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Money Management In A Time Of Crisis

Reboot your finances and avoid common mistakes in these trying times


As we reset our minds to accommodat­e the new normal, we also have to rebuild our lives. Sadly, the pandemic has cost us our loved ones, left many without jobs, and wreaked havoc on the economy and household finances. According to Old Mutual’s Savings and Investment Monitor Covid-19 report, 38% of women who earn between R20 000 and R80 000 per month, provide financiall­y for their parents or extended family as well. And more than half experience­d overwhelmi­ng stress levels when it came to their finances during this time. So, if you’re struggling a bit, you’re not alone.


For marketing manager, Ncamisile (34), the financial challenges brought by Covid-19 meant she had to become creative to make ends meet. “Being in the hospitalit­y industry, we are among the worst hit. My husband and I had just bought a house and we struggled with the bond repayment after we were hit with pay cuts. We used some of our savings to fix up two cottages on our property and rent them out. The income helped with the bond, but we are still struggling to build up our savings again,” she says.

If your finances took a bit of a knock, it’s time to start afresh. Get your finances back on track by avoiding these common financial mistakes that people make.


Financial education is important, and a good financial adviser should be able to help you plan your finances. “They will discuss your needs and goals and help you put together a financial plan. They can also recommend financial solutions to help you to achieve your goals. It is important to ask them about planning for life’s ‘what ifs’. Make sure you have short -term insurance to cover any accidents or mishaps with your car, home or valuables,” says Old Mutual’s strategic retail marketing manager, Karabo Ramookho.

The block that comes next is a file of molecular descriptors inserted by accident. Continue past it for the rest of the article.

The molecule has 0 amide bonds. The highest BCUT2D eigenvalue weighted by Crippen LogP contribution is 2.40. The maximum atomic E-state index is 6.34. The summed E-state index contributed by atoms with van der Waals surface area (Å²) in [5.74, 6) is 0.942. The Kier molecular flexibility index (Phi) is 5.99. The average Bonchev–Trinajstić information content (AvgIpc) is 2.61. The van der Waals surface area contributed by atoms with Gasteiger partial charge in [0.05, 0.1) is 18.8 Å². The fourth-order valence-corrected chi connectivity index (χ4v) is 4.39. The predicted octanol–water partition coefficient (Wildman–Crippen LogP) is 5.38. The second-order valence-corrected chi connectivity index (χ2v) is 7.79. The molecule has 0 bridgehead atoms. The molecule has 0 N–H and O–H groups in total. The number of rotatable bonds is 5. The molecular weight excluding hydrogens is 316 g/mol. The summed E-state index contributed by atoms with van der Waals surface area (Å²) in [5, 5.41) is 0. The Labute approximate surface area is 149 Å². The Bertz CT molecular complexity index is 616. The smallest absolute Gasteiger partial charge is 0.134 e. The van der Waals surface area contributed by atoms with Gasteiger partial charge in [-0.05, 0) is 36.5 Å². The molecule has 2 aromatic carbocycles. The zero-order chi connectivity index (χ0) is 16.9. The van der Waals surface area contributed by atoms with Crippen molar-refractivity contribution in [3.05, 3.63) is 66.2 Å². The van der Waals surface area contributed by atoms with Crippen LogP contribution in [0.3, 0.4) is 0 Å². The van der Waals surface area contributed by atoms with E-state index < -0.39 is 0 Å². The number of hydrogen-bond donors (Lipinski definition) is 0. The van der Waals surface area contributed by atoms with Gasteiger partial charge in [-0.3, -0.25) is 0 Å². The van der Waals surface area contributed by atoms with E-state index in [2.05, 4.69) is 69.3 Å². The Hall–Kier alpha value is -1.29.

Good money management starts with a good plan. “The pandemic has left many of us realising that we are illprepare­d financiall­y. Make sure you plan and have a clear long-term vision,” says Old Mutual’s head of financial education, John Manyike. Save for emergencie­s, build up a nest egg, and invest for your future.


If you already have debt and are struggling with payments, make sure you don’t ignore them. “The biggest mistake you can make is to be in denial about your dire financial situation. Address the matter before it becomes a problem. If it is already a problem, don’t ignore it, hoping it will disappear – it won’t. Avoiding your creditor’s calls won’t help. If you get a letter of demand, do something about it immediatel­y. But know your rights – the law says no debt collector is allowed to threaten, intimidate or use force against you (the debtor). If they do, you can report them. The National Credit Act protects your rights and all creditors have to adhere to it,” says Ramookho.

You can also negotiate with your creditors. “Explain that you are unable to pay the account in full, but if they are willing and you are able to, you will pay a reduced amount. It is important that you don’t overcommit yourself with your repayment plan,” advises Ramookho.


Without a budget, you run the risk of overspendi­ng. “Plan your finances and stick to that in order to avoid nasty surprises,” says analyst Wendy Makhado of Mazi Asset Management.

Many banking apps have budgeting or money-tracking tools to help you rein in your spending. “For example, there is 22seven, a free budgeting app by Old Mutual. This lets you see where your money is going, so you can cut waste, and put more money towards the things that really matter to you,” says Ramookho.


Withdrawal of pension funds or disinvesti­ng your money may seem a quick way to get cash, but it’s never a good idea, as it takes away money from your future. “Don’t be tempted to disinvest because of panic. Markets are generally volatile during uncertain times, but will self-correct over time. And, if you happen to resign or are retrenched from your job during this time, avoid the temptation to cash out your retirement savings. Preserve it – don’t borrow from your future,” says Ramookho.


The certain way to make your money grow is to bring in more money. If you have a full-time job, a side hustle could be one way you could do it. “Increasing income may not be as easy for many, but if there is a craft that you can do and it can generate income, have a go at it,” says Makhado. Think about what you’re passionate about – it could be fashion or farming. Your passion project could bring you joy and supplement your income at the same time.


The two most important things to do first, when looking to rebuild your finances, are to reduce expenditur­e and to increase the money coming in. “Do this by cutting out non-essential spending such as eating out and money-based entertainm­ent, re-negotiate your insurance, downgrade some of your higher expenses and, most importantl­y, pay your future self by investing for the long-term, and saving,” says Makhado. ■

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